Robin Hood

Season 1 Episode 10

Peace? Off!

Aired Saturday 7:30 PM Dec 09, 2006 on BBC
out of 10
User Rating
92 votes

By Users

Episode Summary

Robin saves an arsonist from burning Locksley Church and brings him back to the forest, the gang are reluctant to feel sympathy for him - until they realise who he is and where he's been.

Peace is on the table as an emissary from Saladin visits England to negotiate with Prince John, but instead the Sheriff attempts to hold him for ransom. When Robin discovers the plot, he makes plans for the ransom money - but what will he have to face to get it?moreless

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  • Stupid!

    Oh my goodness, where do I begin? With the absurdly racist portrayal of the assassins? The unfair implication that Christian Englishmen are superstitious idiots and Turks are enlightened geniuses? Or maybe the fact that nothing happened?

    First of all, I am severely disappointed in the portrayal of religion in 12th century England. So far, we've only seen one church (even though there should be one in every village) and two fake clergy, when there should be many real clergy wandering around. Whatever happened to Friar Tuck? And I highly doubt nobles were allowed to perform marriages.

    I do not disagree with the portrayal of Djaq/Safiya and Maalik - they are good representations of Turkish nobles. The trouble is, Turkish peasants were most likely just as superstitious as English peasants. Also, nobles were not immune from superstition. Robin's enlightened brand of logic has no place in the 12th century England.

    And the assassins' portrayal is just insulting. No Ottoman woman would have dressed like they did; women in the Ottoman Empire had the same roles as European women. Other than all of this, nothing happened in this episode. It was boring. A perfect waste of an hour.moreless
  • Interesting commentary on today's political situation. (but next time skip the modern camoflauge!)

    Usually the modern anachronisms annoy me (like the fact that one of the characters is literally wearing army CAMOFLAUGE and laceup black leather army boots!) (in fact at first I thought it was going to be a time-travel episode).

    However, I became more interested when the episode evolved into exploring the price our soldiers pay for combat (mentally, physically, emotionally, etc.) - showing a "shell-shocked" veteran suffering PTSD and the aftereffects of torture.

    It also pointed out the costs of war on BOTH sides.

    And the consequences of war on those who stay and think they are not directly affected.

    There are some allusion to the superstitions/ stereotypes held and fear of foreigners/the unknown..

    Showing a Muslim extending the hand of peace (he claims "Allah wills peace") during an armed conflict and that warring factions within his own country fight him. They've also previously shown that the English are just as divided on whether they want peace or prefer war.

    Also, the Sheriff is portrayed in a Cheney-esque manner as he muses "War is so much more profitable than peace". (I half expected talks of awarding contracts to rebuild the invaded country). In another coincidence - he himself evaded actual fighting (not only in not joining the crusade, but in having armed guards around him for protection) content to let others do it. And when drawn into fighting for his own survival complains "I hate this, this isn't much fun at all."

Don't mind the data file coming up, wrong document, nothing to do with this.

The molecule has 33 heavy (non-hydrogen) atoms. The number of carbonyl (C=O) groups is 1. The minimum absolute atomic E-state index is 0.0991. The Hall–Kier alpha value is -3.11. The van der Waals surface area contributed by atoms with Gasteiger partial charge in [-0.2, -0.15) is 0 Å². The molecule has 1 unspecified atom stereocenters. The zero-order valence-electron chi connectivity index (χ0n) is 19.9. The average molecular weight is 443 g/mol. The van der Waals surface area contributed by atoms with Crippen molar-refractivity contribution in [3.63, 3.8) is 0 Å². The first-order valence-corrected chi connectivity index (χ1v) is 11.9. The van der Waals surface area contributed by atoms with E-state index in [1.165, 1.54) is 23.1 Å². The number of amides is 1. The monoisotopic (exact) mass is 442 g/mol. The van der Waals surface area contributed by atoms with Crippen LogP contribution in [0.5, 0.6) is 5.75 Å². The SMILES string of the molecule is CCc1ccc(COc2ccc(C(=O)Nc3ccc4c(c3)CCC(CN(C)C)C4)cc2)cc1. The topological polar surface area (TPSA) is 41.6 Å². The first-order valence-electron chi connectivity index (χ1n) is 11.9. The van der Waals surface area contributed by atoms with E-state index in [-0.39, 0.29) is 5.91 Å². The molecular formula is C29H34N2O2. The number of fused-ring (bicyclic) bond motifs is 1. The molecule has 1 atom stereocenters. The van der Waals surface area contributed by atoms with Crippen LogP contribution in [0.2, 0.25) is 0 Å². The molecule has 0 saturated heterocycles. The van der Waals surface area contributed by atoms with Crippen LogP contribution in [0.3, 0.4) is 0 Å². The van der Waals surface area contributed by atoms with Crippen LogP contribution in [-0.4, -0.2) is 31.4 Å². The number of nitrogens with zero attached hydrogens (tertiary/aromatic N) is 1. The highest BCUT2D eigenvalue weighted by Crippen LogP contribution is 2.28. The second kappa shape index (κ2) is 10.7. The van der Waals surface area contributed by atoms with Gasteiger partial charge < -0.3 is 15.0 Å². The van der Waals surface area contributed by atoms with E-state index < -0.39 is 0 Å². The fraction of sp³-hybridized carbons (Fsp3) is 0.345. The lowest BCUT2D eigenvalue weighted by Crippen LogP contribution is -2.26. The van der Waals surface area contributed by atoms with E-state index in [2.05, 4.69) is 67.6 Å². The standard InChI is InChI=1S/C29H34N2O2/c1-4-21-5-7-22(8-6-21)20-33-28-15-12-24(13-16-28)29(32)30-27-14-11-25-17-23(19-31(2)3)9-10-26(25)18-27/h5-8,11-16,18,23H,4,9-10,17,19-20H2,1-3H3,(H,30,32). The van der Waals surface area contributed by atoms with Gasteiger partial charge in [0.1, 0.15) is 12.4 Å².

_ the ululating female assassins while serving no social commentary were fairly amusing ...though of course probably as inaccurate as their skin showing bodysuits and back tattoos.moreless
  • War! And Peace? (Spoilers)

    ‘Peace? Off!’, a play on words for a particular insult, is an interesting mix of an episode, combining old superstitions and prejudices with an more enlightened and politically correct view. A man tries to set fire to a church and is rescued from the irate villagers by Robin. Back in Sherwood, Robin charges Much with looking after the man- whom he names Harold. As Much takes care of Harold, he discovers that the man is deeply traumatized and has been tortured in the Holy Lands. Meanwhile, when the Outlaws find a deserted wagon in the forest, they make a discovery that even has Little John terrified. And who is the Eastern stranger staying at Nottingham castle? Throw in a set of skilled assassins and you have a fairly entertaining story.

    Guest performances are quite strong. Rhys Meredith is good as the traumatized Harold, suffering what Much calls ‘Crusader Sickness’ but what we would probably term ‘post-traumatic stress disorder’. Tortured and turned against his own men, he is a man who believes he is a monster. Yet we build up sympathy with him through the scenes he has with Much, which are well played between the two men. In fact, following on from ‘A Thing Or Two About Loyalty’, I’ve actually grown to quite like Much as a character and Sam Troughton as an actor. Yet Harold comes into his own and redeems himself in fighting the assassins at the end. Raji James is also particularly good as Prince Malik, the stranger at the castle whom- despite what the Outlaws think- is not a conjuror of the black arts, but is an emissary from Saladin and the Holy Land who comes seeking peace. The moment when it is revealed he is a peace ambassador is very well done. However, the Sheriff’s nefarious plans involve Prince Malik as a hostage. But when the ransom comes, it comes with four very alluring females who- as Djaq realises- are Saladin’s personal assassination squad who have come not to rescue Malik but kill him and anyone helping him. The final scene where the Sheriff forms an uneasy alliance with the Outlaws in order to fight the assassins is nicely done.